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Accuracy and reliability

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Science, technology and culture
Agnes Tassy and Monika Bille Nielsen
+45 39 17 31 44 eller +45 39 17 35 95

ata@dst.dk or mbs@dst.dk

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ICT Usage in Households and by Individuals

The survey is based upon simple random selection samples, and the results are therefore subject to statistical uncertainty. For the entire populations access to Internet the uncertainty is limited, since the degree of coverage is high. Uncertainty reflects variations in the collected data in comparison to the size of the sample. If all persons/families were identical with respect to access to and use of the Internet, then a sample size of 1 would in principle be adequate. The larger differences there are, the larger a sample is necessary to attain limited statistical uncertainty on the figures.

Overall accuracy

Coverage: Up to the 2006 survey results were based upon approximately 1,000 interviews each month. The coverage of the sample is therefore acceptable and very high for the annual publications 2001-2003 where interviews were held in several months. From 2007 and onwards, the survey is based upon approximately 4,300 completed interviews (16-74 years). Data collection takes place in April every year.

Sample/section: The sample is made by simple random selection from CPR. Up until the 2006 survey, a new sample was drawn every month among a representative section of the Danish population between 16-74 years. 1,000 interviews were carried out each month, from a sample of approximately 1,460 persons. Types of unit non-response are no telephone number for the dwelling unit, refusal and non-contact. In 2007 approximately 3,000 interviews were held in April, from a sample of approximately 4,500 persons. Types of unit non-response are the same as before. The 2009 survey is based on 4.303 completed interviews. The number of completed interviews was 4.600 in 2010, when coverage was extended from 16-74 years to 16-89 years. In 2013 the survey is based un 5.696 interviews (16-89 years).

Collection/measuring: Information is collected by telephone interviews. From 2008 it is possible for respondents to choose to supply information via a web-based questionnaire. Background information about the respondents is collected from register information form CPR.

Calculation method: After collecting the data the sample is grouped after for instance sex, age, civil status, family status and gross income. Within each group individual results are multiplied with an individual weight. The weight of person is equal to the number of persons in the CPR and the number of persons in the group. This weight is afterwards further adjusted up and/or down depending on the composition in the enumeration population with a regression estimate. The use of this method adjusts for an uneven loss in the sample.

There are calculations of sampling error for chosen questions and chosen groups.

Sampling error

Sampling error 2014 (Standard error )

  • Proportion of households having access to the Internet at home: 0,95
  • Proportion of households using a broadband connection: 1,25
  • Proportion of individuals regularly using the Internet: 0,82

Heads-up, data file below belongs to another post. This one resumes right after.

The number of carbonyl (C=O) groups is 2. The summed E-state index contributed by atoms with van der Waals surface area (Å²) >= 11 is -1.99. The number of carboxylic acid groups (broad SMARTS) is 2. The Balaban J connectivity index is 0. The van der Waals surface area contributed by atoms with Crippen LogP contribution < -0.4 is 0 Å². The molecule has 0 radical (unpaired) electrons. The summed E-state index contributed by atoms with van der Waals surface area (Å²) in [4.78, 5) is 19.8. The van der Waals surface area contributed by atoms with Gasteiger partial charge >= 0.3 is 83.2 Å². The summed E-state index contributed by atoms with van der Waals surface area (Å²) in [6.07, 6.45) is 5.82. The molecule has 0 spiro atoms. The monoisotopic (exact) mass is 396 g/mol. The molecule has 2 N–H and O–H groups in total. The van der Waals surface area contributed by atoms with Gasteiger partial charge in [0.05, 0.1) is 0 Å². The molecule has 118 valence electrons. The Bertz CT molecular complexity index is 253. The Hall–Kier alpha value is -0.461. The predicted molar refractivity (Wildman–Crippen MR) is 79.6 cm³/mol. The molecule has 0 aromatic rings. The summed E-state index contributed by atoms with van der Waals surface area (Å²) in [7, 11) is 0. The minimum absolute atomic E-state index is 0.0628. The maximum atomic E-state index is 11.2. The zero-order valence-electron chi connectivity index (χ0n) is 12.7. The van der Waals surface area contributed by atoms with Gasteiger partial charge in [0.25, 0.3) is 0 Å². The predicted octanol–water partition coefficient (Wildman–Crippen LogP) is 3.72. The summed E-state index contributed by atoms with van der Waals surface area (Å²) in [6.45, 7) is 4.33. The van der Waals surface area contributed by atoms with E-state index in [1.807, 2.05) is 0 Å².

• Proportion of individuals having downloaded official forms in the last 12 months: 1,54
  • Proportion of individuals having ordered goods or services for private use over the internet in the last 12 months: 1,21

The statistical uncertainty of the shares of individuals with access to the Internet at home and/or at work is calculated to ±0,95 per cent in 2014 with an interval of confidence of 95 per cent. Uncertainty increases when the access to the Internet is estimated by background variables, e.g. type of occupation, since these shares are based on a smaller number of interviews. The uncertainty was for instance estimated to ±1,27 per cent for 2014 for the students.

Non-sampling error

There aren’t any questionnaires with errors, due to built-in filters that help the respondents. E.g. a respondent that has answered ‘no’ to Internet use, will not get questions on Internet activities.

Quality management

Statistics Denmark follows the recommendations on organisation and management of quality given in the Code of Practice for European Statistics (CoP) and the implementation guidelines given in the Quality Assurance Framework of the European Statistical System (QAF). A Working Group on Quality and a central quality assurance function have been established to continuously carry through control of products and processes.

Quality assurance

Statistics Denmark follows the principles in the Code of Practice for European Statistics (CoP) and uses the Quality Assurance Framework of the European Statistical System (QAF) for the implementation of the principles. This involves continuous decentralized and central control of products and processes based on documentation following international standards. The central quality assurance function reports to the Working Group on Quality. Reports include suggestions for improvement that are assessed, decided and subsequently implemented.

Quality assessment

The quality of the survey in general is appraised to be high.

In 2018 the survey result are based on responses from 5946 respondents aged 16-89 years.

The survey is based on simple random samples and therefore the results are subject to a sampling error.

Data revision - policy

Statistics Denmark revises published figures in accordance with the Revision Policy for Statistics Denmark. The common procedures and principles of the Revision Policy are for some statistics supplemented by a specific revision practice.

Data revision practice

Only final indicators are published.